- The Washington Times - Sunday, July 13, 2003

Sure, sure. When you think of Robert DeNiro, you think gangster. And who wouldn’t, considering his best-known films include “The Godfather, Part II,” “Goodfellas,” “The Untouchables” and “Once Upon a Time in America,” plus his comedic takes in “Analyze This” and “Analyze That.”

But here’s an argument that DeNiro should also be known as one of the premier sportsmen of the movies. He won an Oscar for his unforgettable portrayal of boxer Jake LaMotta in “Raging Bull.” He swung a bloody deadly bat as Al Capone in “The Untouchables.” He stalked baseball star Wesley Snipes in “The Fan.” And it all started with one of the best baseball movies of all time, “Bang the Drum Slowly” (Paramount, 1974, 97 min., $19.99), which essentially was his first starring role and is newly available on DVD.

DeNiro got second-billing as Bruce Pearson, a not so smart catcher from the Georgia countryside who plays for the New York Monarchs (who wear Yankee pinstripes with an altered logo). Pearson has marginal talent, barely enough to play in the majors.

His roommate, famed fictional pitcher Henry Wiggen (Michael Moriarty), is his polar opposite, the somewhat refined star of the best team in baseball and an insurance salesman on the side.

Yeah, it’s a buddy film — with a twist. Pearson’s going to die.

That doesn’t give anything away; the movie begins with Pearson and Wiggen walking out of the Mayo Clinic in Rochester, Minn. Like most great baseball movies, “Drum” isn’t about the sport. It takes 27 minutes before a game appears on screen.

Instead, the focus stays on how an odd couple become best friends and a fractious team rallies around an ill individual (think Mario Lemieux).

It’s worth pointing out that “Drum” finds its origin in the second of a four-book series about Wiggen written by Mark Harris, who also penned the screenplay. Check out the first book of the series, “The Southpaw,” which tells Wiggen’s story in his own words and recently was listed as one of the top sports books of all time by Sports Illustrated. Sadly, Moriarty throws right-handed in the movie, but “Bang the Drum Slowly”does service to the book

That’s not the case with “Fear Strikes Out” (Paramount, 1957, 100 min., $19.95), another movie recently released on DVD. Both the book and the movie tell the story of Jim Piersall, a Boston Red Sox outfielder who suffered a mental breakdown in 1952. The book was co-written by Piersall, who courageously returned from the breakdown to collect more than 1,600 hits in the majors (and famously ran around the bases backward after the 100th home run of his career). The movie turns his life into a mockery.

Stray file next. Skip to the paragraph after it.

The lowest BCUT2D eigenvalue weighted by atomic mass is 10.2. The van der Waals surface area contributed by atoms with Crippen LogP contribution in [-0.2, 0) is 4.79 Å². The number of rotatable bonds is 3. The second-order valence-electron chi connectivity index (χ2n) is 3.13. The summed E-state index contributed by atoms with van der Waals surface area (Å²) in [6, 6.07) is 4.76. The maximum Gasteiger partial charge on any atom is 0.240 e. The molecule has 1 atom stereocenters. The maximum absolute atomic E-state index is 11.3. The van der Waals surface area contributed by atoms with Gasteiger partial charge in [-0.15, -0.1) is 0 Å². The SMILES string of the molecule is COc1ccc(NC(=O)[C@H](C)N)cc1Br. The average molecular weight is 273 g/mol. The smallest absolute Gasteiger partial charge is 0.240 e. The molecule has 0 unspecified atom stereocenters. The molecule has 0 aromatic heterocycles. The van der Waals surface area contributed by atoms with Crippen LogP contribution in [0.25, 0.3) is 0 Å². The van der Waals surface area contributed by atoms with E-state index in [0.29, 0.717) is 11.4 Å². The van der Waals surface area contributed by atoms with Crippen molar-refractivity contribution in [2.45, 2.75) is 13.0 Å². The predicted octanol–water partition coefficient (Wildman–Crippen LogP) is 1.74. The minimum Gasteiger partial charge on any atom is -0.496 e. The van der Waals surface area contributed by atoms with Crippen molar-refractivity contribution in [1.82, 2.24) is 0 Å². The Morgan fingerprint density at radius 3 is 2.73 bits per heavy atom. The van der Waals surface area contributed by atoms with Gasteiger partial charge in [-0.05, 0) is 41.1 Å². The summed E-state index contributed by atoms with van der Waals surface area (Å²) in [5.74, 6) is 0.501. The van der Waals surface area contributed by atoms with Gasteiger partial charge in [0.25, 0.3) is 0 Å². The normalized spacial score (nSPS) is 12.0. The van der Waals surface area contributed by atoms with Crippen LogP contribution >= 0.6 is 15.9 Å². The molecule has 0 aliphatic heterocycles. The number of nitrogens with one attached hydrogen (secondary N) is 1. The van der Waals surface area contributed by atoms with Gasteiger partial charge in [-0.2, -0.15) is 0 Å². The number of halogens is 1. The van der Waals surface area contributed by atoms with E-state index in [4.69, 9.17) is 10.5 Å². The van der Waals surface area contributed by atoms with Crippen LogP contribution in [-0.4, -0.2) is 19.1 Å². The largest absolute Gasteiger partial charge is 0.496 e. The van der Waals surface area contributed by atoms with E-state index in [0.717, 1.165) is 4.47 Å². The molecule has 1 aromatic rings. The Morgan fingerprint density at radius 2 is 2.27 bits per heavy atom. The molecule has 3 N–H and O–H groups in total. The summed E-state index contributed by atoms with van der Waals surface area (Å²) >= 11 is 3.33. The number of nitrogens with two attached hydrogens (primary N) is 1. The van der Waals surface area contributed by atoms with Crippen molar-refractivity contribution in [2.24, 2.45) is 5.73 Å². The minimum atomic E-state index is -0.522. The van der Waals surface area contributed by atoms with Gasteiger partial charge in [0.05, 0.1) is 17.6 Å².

Piersall has spent years deriding the film for its untruths and amateurism. Star Anthony Perkins, who portrayed another mentally unstable individual three years later in “Psycho,” handles the breakdown well but breaks down himself as a baseball player. He looks so bad that, according to ESPN.com, Piersall would later say “he threw a baseball like a girl and danced around in the outfield like a ballerina,” a comment that’s right on point.

It gets worse. The film-making team of producer Alan Pakula and director Robert Mulligan turned “To Kill a Mockingbird” into one of the top films of all time but clearly didn’t get things right here. The movie blames Piersall’s father for the breakdown, the result of years of pressure to do what his father couldn’t: play in the majors. Piersall vehemently denied that, and the book certainly doesn’t contain any episodes in which his father rips into him for failing.

The movie glosses over the headaches he suffered since he was a teenager — he’s shown taking aspirin once and holding his head a little. And its only reference to his mother’s own mental illness, something that put her in the hospital several times and the book ties to Piersall’s own problems, comes early in the movie and is nothing more than ambiguous.

Plus, Piersall breaks down on the field in the movie, climbing the netting behind home plate, while Piersall actually suffered the breakdown in a hotel room.

The biggest sin? The movie tries to pass off a stadium as Fenway Park even though it has no Green Monster and there are big palm trees behind it.

The third movie Paramount released for baseball season, “Talent for the Game” (1991, 91 min., $19.95), couldn’t have come at a more opportune time, considering the Anaheim Angels won last season’s World Series. It’s the story of baseball scout Virgil Sweet (Edward James Olmos) who needs to find a big-time prospect to keep his job with, of course, the Angels. The movie’s cute enough — Lorraine Bracco of “The Sopranos” plays his love interest — but “Talent” is pretty much a throwaway with an unbelievable ending.

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